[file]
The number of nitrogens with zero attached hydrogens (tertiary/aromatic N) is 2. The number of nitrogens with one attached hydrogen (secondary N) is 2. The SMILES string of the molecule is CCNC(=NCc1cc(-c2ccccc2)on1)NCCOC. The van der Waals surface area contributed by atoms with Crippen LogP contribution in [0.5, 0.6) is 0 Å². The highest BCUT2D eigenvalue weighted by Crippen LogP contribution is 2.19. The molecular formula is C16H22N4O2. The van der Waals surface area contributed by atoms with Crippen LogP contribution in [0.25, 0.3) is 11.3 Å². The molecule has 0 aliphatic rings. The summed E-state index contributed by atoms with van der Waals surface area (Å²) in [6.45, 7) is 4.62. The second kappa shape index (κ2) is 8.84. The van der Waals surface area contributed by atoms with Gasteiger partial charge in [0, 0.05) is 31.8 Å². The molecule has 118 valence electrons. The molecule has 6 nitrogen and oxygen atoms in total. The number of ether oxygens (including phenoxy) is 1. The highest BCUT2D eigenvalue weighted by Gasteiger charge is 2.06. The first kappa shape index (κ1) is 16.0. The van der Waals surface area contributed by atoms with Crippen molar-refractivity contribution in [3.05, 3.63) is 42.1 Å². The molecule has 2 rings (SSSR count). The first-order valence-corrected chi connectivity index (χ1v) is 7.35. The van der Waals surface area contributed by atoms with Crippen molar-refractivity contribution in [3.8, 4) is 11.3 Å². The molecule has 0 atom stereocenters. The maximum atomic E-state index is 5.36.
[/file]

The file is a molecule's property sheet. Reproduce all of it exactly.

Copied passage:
The number of nitrogens with zero attached hydrogens (tertiary/aromatic N) is 2. The number of nitrogens with one attached hydrogen (secondary N) is 2. The SMILES string of the molecule is CCNC(=NCc1cc(-c2ccccc2)on1)NCCOC. The van der Waals surface area contributed by atoms with Crippen LogP contribution in [0.5, 0.6) is 0 Å². The highest BCUT2D eigenvalue weighted by Crippen LogP contribution is 2.19. The molecular formula is C16H22N4O2. The van der Waals surface area contributed by atoms with Crippen LogP contribution in [0.25, 0.3) is 11.3 Å². The molecule has 0 aliphatic rings. The summed E-state index contributed by atoms with van der Waals surface area (Å²) in [6.45, 7) is 4.62. The second kappa shape index (κ2) is 8.84. The van der Waals surface area contributed by atoms with Gasteiger partial charge in [0, 0.05) is 31.8 Å². The molecule has 118 valence electrons. The molecule has 6 nitrogen and oxygen atoms in total. The number of ether oxygens (including phenoxy) is 1. The highest BCUT2D eigenvalue weighted by Gasteiger charge is 2.06. The first kappa shape index (κ1) is 16.0. The van der Waals surface area contributed by atoms with Crippen molar-refractivity contribution in [3.05, 3.63) is 42.1 Å². The molecule has 2 rings (SSSR count). The first-order valence-corrected chi connectivity index (χ1v) is 7.35. The van der Waals surface area contributed by atoms with Crippen molar-refractivity contribution in [3.8, 4) is 11.3 Å². The molecule has 0 atom stereocenters. The maximum atomic E-state index is 5.36.